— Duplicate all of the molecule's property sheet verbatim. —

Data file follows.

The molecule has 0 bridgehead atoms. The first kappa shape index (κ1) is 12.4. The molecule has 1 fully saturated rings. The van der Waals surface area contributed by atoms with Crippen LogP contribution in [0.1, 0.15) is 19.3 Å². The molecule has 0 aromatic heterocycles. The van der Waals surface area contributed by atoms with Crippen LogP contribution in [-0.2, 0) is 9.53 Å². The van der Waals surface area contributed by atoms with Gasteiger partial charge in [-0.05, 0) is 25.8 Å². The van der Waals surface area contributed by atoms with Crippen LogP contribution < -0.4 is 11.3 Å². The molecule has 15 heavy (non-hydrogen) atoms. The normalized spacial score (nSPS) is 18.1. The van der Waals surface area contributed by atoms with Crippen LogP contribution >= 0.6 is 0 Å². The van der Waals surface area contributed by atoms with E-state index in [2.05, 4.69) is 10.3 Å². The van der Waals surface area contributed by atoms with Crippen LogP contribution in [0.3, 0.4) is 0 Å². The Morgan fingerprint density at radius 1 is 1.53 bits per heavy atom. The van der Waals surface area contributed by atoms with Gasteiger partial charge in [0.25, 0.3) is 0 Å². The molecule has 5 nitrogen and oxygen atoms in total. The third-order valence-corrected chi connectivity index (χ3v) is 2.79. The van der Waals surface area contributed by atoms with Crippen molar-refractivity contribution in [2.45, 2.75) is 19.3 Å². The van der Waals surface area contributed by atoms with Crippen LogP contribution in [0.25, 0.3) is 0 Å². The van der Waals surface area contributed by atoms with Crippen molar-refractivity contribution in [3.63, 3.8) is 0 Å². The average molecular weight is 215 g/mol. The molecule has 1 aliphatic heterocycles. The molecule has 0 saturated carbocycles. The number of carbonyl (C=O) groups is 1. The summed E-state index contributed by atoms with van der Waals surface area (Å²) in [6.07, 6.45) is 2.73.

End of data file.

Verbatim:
The molecule has 0 bridgehead atoms. The first kappa shape index (κ1) is 12.4. The molecule has 1 fully saturated rings. The van der Waals surface area contributed by atoms with Crippen LogP contribution in [0.1, 0.15) is 19.3 Å². The molecule has 0 aromatic heterocycles. The van der Waals surface area contributed by atoms with Crippen LogP contribution in [-0.2, 0) is 9.53 Å². The van der Waals surface area contributed by atoms with Gasteiger partial charge in [-0.05, 0) is 25.8 Å². The van der Waals surface area contributed by atoms with Crippen LogP contribution < -0.4 is 11.3 Å². The molecule has 15 heavy (non-hydrogen) atoms. The normalized spacial score (nSPS) is 18.1. The van der Waals surface area contributed by atoms with Crippen LogP contribution >= 0.6 is 0 Å². The van der Waals surface area contributed by atoms with E-state index in [2.05, 4.69) is 10.3 Å². The van der Waals surface area contributed by atoms with Crippen LogP contribution in [0.3, 0.4) is 0 Å². The Morgan fingerprint density at radius 1 is 1.53 bits per heavy atom. The van der Waals surface area contributed by atoms with Gasteiger partial charge in [0.25, 0.3) is 0 Å². The molecule has 5 nitrogen and oxygen atoms in total. The third-order valence-corrected chi connectivity index (χ3v) is 2.79. The van der Waals surface area contributed by atoms with Crippen molar-refractivity contribution in [2.45, 2.75) is 19.3 Å². The van der Waals surface area contributed by atoms with Crippen LogP contribution in [0.25, 0.3) is 0 Å². The van der Waals surface area contributed by atoms with Crippen molar-refractivity contribution in [3.63, 3.8) is 0 Å². The average molecular weight is 215 g/mol. The molecule has 1 aliphatic heterocycles. The molecule has 0 saturated carbocycles. The number of carbonyl (C=O) groups is 1. The summed E-state index contributed by atoms with van der Waals surface area (Å²) in [6.07, 6.45) is 2.73.